Daily Market Comment – Dollar at fresh highs ahead of Fed as Russia jitters sink euro

  • Russia-Ukraine tensions flare up, knocking the euro and boosting safe havens
  • Stocks subdued but losses contained as investors await Fed decision
  • Yields fall back slightly and gold climbs on Russia worries

Tense mood amid Fed and geopolitical risks   

The US dollar extended its gains on Wednesday, while stocks stayed largely in the red as investors weighed the risks from the Fed’s upcoming policy decision as well as the possible impact from Russia’s latest warmongering, which is adding to the uncertainty.

The Fed is on course to deliver the third three-quarter point rate hike in a row when it announces its decision at 18:00 GMT but some investors are betting on a full percentage point increase. The odds for a 100-bps increment have been hovering around 20% over the last week, suggesting there is scope for disappointment should policymakers stick to the consensus.

Nevertheless, the real spotlight today and what will likely determine the direction of the market’s response is the updated dot plot. The Fed’s expected terminal rate jumped to just below 4.50% following the CPI surprise and Powell’s very hawkish Jackson Hole speech.

FOMC members’ own projections will likely be aligned with the market’s but where the forecasts could diverge is how long rates will stay around 4.50%. The Fed will publish for the first time its predictions for 2025 and if policymakers see the Fed funds rate not coming down substantially by then or even holding near the peak, that could push Treasury yields even higher, hurting equities.

America’s benchmark 10-year Treasury yield surged to a more than decade-high of 3.60% on Wednesday, dragging on Wall Street.

The S&P 500 closed more than 1% lower at a two-month low, though e-mini futures for all the three main indices were last trading flat.

Putin’s threats upset the euro, not so much equities

In Europe, the main bourses were reversing a sharp dip at the open as fears of a major escalation in the Russia-Ukraine conflict subsided slightly during the course of the session. Russian President Vladimir Putin on Wednesday declared partial mobilization of the country’s military in a sign that he wants to bolster troops in Ukraine following the recent gains made by Ukrainian forces in recapturing occupied territories.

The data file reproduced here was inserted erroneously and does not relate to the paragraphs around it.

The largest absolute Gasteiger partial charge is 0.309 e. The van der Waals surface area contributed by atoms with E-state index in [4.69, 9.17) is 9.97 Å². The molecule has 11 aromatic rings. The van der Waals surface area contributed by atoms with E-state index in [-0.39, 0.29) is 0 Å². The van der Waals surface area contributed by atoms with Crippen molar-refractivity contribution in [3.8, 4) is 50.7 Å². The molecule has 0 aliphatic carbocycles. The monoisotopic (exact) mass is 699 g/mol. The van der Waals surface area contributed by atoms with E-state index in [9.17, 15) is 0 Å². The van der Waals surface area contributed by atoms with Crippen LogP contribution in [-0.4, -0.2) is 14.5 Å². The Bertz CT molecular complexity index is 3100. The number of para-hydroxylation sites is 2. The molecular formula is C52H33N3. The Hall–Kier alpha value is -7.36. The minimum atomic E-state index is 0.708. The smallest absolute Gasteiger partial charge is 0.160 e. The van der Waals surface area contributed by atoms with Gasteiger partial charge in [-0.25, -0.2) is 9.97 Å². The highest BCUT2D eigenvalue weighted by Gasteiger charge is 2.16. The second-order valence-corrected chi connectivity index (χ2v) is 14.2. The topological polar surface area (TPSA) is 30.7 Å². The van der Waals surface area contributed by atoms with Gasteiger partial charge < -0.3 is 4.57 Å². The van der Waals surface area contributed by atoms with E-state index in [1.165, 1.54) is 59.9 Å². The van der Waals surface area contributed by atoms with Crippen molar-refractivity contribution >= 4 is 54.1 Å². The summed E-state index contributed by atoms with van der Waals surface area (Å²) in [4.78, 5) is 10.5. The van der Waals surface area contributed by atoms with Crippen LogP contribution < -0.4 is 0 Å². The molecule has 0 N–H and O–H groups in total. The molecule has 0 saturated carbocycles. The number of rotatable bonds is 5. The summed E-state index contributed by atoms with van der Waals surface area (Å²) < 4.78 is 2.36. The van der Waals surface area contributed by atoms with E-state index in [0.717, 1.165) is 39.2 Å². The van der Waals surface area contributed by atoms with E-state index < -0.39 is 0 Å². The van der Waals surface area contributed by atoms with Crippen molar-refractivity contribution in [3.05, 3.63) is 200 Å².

Amongst the other measures announced by Putin are plans to hold referendums in the Russian occupied regions on whether they should be annexed to Russia.

Apart from signalling that Putin has no intention of pulling back from Ukraine, his latest actions raise the prospect of Russia using nuclear weapons to defend what it considers its territory.

The euro was the worst hit from the worrying headlines, briefly tumbling to a two-week low below $0.99 before recovering slightly. Although there is certainly a high risk that sentiment could easily deteriorate further in the coming sessions, the quick partial rebound indicates that for now at least, investors aren’t extremely concerned about the situation exploding into something a lot bigger. More hawkish rhetoric from the ECB is likely helping too.

Safe havens thrive but moves are contained

In other currencies, the risk-sensitive antipodean currencies brushed fresh two-year lows versus their US counterpart but were a little steadier into the European session. The Australian and New Zealand dollars have been under pressure lately as local yields have not been able to keep up with the gains made by US and European yields.

However, yields were down across the board today on the back of the heightened geopolitical tensions as safe havens outperformed despite the somewhat restrained panic. Gold rose to around $1,670/oz, but this was within its recent sideways range.

The Japanese yen firmed against most of its major peers apart from the greenback and Swiss franc, with the euro again being the biggest loser, while the dollar index scaled the highest in two decades.

Most likely, investors are holding off from significantly adjusting their positions prior to the outcome of the Fed’s meeting, which will be followed by decisions by the Bank of Japan, Bank of England and Swiss National Bank tomorrow. So unless there are any fresh developments in Ukraine, geopolitics will probably play second fiddle to Fed policy.

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